Ashley Nunes studies transportation safety and regulatory policy at MIT’s Center for Transportation & Logistics
The move toward new drone regulations in Canada – recently announced by Transport Minister Marc Garneau – comes after years of consultation with industry stakeholders. Under the proposed rules, operators must register their drones with local authorities. This requirement will apply, regardless of the flight’s purpose, to drones weighing between 250 grams and 25 kilograms. Drone operators must also be Canadian citizens or permanent residents, abstain from consuming alcohol or drugs when flying a drone and, most notably, pass an online proficiency exam – which is hardly a real test of competence.
While the federal government is on the right path, it needs to do much more: An online quiz simply tests a potential operator’s theoretical ability – but is no indication of motor skills or mental capacity in actual drone proficiency. It would be like asking 16-year-olds to complete a driver’s test on the internet rather than at the local motor-vehicle office.
Ottawa’s requirements, though, are backed up by stiff penalties. For example, flying an unregistered drone can result in a $1,000 fine. So can manoeuvring the drone near airports, national parks and emergency sites. The fine climbs to $3,000 if public safety is threatened and $15,000 if a corporation – rather than an individual – is to blame. Jail time is also a possibility depending on the seriousness and frequency of the offense.
Ottawa’s heavy handedness is hardly surprising. If, as Mr. Garneau notes, “you put an object in the air, in the airspace of this country, you are in fact piloting it and if you cause an accident, that can have enormous repercussions.” Those repercussions were recently on display near Gatwick. Britain’s second-busiest airport came to a standstill after drone sightings forced the delay (and in some cases, cancellation) of hundreds of flights. The result? Thousands of stranded passengers and millions in lost revenue for the airport.
Canada isn’t immune from such events. In 2016, Canadian fighter jets were scrambled into the skies over Ottawa after commercial pilots reported seeing drones flying near the local airport. “Just to let you know, we just flew pretty close to a drone at 6,700 feet,” noted one WestJet pilot to air-traffic controllers. Other pilots flying in the vicinity also noticed the object. More recently, a drone was spotted in close proximity to a commercial jet, also approaching Ottawa. The Embraer 170 – a jet type that is popular with small, regional airlines – was preparing to land when the pilot noticed a drone 10 feet away. Local police were subsequently notified.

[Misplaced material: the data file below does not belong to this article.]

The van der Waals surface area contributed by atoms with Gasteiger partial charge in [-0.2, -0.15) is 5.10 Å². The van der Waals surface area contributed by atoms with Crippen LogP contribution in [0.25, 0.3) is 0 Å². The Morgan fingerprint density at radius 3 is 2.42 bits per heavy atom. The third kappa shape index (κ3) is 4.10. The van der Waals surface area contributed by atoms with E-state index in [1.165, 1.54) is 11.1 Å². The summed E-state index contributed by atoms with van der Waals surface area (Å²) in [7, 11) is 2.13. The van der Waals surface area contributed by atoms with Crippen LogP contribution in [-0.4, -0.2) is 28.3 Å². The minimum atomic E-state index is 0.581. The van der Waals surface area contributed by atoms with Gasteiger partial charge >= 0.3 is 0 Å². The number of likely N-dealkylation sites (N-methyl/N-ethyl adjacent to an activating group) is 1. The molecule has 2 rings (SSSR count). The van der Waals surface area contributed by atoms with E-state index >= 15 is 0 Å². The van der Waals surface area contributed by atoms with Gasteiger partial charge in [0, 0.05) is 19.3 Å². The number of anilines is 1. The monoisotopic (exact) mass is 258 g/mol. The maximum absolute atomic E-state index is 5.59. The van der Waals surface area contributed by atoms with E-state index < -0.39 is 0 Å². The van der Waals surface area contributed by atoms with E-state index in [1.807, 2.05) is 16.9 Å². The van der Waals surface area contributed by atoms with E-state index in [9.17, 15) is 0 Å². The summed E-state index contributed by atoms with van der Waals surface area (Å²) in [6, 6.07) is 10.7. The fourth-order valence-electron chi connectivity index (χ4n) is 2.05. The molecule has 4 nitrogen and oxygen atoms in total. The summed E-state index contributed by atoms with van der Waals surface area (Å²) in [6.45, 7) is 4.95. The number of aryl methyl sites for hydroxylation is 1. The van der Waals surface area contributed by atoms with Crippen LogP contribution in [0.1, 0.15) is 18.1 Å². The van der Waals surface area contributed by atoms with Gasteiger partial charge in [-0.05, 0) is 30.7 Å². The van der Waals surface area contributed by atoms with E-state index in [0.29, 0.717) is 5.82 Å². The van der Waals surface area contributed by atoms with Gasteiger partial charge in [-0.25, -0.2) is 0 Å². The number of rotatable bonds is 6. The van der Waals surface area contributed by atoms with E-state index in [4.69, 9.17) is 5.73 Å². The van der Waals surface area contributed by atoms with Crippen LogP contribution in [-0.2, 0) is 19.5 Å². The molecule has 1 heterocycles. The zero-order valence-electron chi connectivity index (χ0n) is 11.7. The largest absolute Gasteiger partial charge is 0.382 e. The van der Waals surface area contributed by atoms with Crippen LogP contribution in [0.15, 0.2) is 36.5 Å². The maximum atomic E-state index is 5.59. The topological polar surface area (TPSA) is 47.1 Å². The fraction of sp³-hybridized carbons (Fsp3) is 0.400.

Such events have long worried air-safety regulators. A U.S. government-backed study found that in the event of a collision, drones can inflict more damage on an airplane than a bird does. This is because while birds are composed mostly of water, drones are made from stiffer materials, making them more dangerous.
How dangerous? A University of Dayton test found a one-kilogram drone could inflict severe damage on an airplane’s wing and compromise its underlying structures. And airplane manufacturers aren’t (as of yet) required to build jets that can withstand collisions with drones. No wonder Ottawa wants drones kept away from bystanders, away from airports and, as Transport Canada put it, “far away” from airplanes.
The new regulations are intended to do just that. By more tightly regulating what takes to the skies, who controls them and under what conditions, Ottawa hopes to avoid the type of travel chaos and public-safety threat that gripped Britain over the holiday season.
Ottawa’s announcement comes as drone sales are soaring. Revenue from the industry is expected to top over US$11-billion by 2020 as consumers increasingly see the technology as an affordable extension of existing mobile devices (who doesn’t want to take aerial pictures using a drone controlled by an iPhone!). Yet, while affordability spurs demand, it also can lead to problems, particularly when demand (and subsequent use) is concentrated near airports.
That’s something Ottawa is keen to avoid. Yet despite the government’s efforts, some have labelled the new rules too little too late. By one account, “rules are not enough, no matter how tough they are.” The proposed solution? Electronic countermeasures to stop ill-intent drone operators. Much like a fence that protects a home, so-called “geofencing” technology uses wireless jammers and shoot-out nets to incapacitate drones that pose a public safety threat. The idea has one flaw, however – it’s unlikely to be cheap. While exact estimates are hard to come by, Ottawa could (and should) offset these costs by raising the price of a drone-operator licence (it’s currently just $5).
But an equally effective measure would be raising the testing requirements for drone operators. Instead of a purely theoretical endeavour, let’s make it a practical test of competence. The move won’t sit well with drone manufacturers (or consumers for that matter). Regulation can – and often does – undermine profitability and impede sales. But when lives are at stake, caution – rather than sales reports – should rule. Accessing potentially-dangerous technology shouldn’t be quite so easy.